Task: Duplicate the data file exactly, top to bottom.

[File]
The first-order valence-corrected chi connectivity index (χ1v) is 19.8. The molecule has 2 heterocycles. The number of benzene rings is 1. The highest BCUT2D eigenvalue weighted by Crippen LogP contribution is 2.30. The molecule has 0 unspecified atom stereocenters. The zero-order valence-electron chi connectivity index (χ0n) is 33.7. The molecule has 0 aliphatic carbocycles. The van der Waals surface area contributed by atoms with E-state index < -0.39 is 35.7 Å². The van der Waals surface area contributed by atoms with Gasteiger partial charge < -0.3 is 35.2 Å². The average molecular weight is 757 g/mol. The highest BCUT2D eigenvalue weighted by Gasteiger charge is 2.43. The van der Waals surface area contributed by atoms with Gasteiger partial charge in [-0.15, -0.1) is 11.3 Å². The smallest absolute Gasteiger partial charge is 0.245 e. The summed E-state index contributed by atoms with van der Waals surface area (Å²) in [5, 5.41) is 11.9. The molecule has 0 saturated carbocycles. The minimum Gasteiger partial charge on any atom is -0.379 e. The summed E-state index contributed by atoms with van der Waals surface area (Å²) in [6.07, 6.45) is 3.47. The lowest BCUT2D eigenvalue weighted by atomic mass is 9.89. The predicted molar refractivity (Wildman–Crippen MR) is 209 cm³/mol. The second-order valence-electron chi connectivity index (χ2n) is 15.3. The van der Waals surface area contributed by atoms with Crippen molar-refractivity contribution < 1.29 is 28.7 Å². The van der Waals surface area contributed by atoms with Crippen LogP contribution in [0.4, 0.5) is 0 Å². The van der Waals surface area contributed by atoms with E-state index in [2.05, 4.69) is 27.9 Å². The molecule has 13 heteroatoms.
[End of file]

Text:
The first-order valence-corrected chi connectivity index (χ1v) is 19.8. The molecule has 2 heterocycles. The number of benzene rings is 1. The highest BCUT2D eigenvalue weighted by Crippen LogP contribution is 2.30. The molecule has 0 unspecified atom stereocenters. The zero-order valence-electron chi connectivity index (χ0n) is 33.7. The molecule has 0 aliphatic carbocycles. The van der Waals surface area contributed by atoms with E-state index < -0.39 is 35.7 Å². The van der Waals surface area contributed by atoms with Gasteiger partial charge < -0.3 is 35.2 Å². The average molecular weight is 757 g/mol. The highest BCUT2D eigenvalue weighted by Gasteiger charge is 2.43. The van der Waals surface area contributed by atoms with Gasteiger partial charge in [-0.15, -0.1) is 11.3 Å². The smallest absolute Gasteiger partial charge is 0.245 e. The summed E-state index contributed by atoms with van der Waals surface area (Å²) in [5, 5.41) is 11.9. The molecule has 0 saturated carbocycles. The minimum Gasteiger partial charge on any atom is -0.379 e. The summed E-state index contributed by atoms with van der Waals surface area (Å²) in [6.07, 6.45) is 3.47. The lowest BCUT2D eigenvalue weighted by atomic mass is 9.89. The predicted molar refractivity (Wildman–Crippen MR) is 209 cm³/mol. The second-order valence-electron chi connectivity index (χ2n) is 15.3. The van der Waals surface area contributed by atoms with Crippen molar-refractivity contribution < 1.29 is 28.7 Å². The van der Waals surface area contributed by atoms with Crippen LogP contribution in [0.4, 0.5) is 0 Å². The van der Waals surface area contributed by atoms with E-state index in [2.05, 4.69) is 27.9 Å². The molecule has 13 heteroatoms.